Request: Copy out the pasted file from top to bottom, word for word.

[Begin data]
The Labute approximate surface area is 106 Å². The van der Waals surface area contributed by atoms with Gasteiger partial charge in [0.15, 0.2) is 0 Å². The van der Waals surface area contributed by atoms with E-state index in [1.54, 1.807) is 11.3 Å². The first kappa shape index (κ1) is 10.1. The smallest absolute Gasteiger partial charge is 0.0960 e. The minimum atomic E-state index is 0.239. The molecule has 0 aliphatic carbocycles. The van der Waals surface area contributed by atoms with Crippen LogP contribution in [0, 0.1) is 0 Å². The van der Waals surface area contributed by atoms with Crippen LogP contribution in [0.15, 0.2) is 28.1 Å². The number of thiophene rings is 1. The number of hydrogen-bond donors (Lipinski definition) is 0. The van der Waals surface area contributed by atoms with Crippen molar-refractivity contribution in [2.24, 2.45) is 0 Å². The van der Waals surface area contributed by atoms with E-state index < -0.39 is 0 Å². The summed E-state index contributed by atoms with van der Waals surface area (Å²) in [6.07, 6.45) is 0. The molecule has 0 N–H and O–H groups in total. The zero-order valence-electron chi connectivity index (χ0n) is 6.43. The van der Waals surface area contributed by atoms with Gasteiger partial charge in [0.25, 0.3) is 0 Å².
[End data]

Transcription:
The Labute approximate surface area is 106 Å². The van der Waals surface area contributed by atoms with Gasteiger partial charge in [0.15, 0.2) is 0 Å². The van der Waals surface area contributed by atoms with E-state index in [1.54, 1.807) is 11.3 Å². The first kappa shape index (κ1) is 10.1. The smallest absolute Gasteiger partial charge is 0.0960 e. The minimum atomic E-state index is 0.239. The molecule has 0 aliphatic carbocycles. The van der Waals surface area contributed by atoms with Crippen LogP contribution in [0, 0.1) is 0 Å². The van der Waals surface area contributed by atoms with Crippen LogP contribution in [0.15, 0.2) is 28.1 Å². The number of thiophene rings is 1. The number of hydrogen-bond donors (Lipinski definition) is 0. The van der Waals surface area contributed by atoms with Crippen molar-refractivity contribution in [2.24, 2.45) is 0 Å². The van der Waals surface area contributed by atoms with E-state index < -0.39 is 0 Å². The summed E-state index contributed by atoms with van der Waals surface area (Å²) in [6.07, 6.45) is 0. The molecule has 0 N–H and O–H groups in total. The zero-order valence-electron chi connectivity index (χ0n) is 6.43. The van der Waals surface area contributed by atoms with Gasteiger partial charge in [0.25, 0.3) is 0 Å².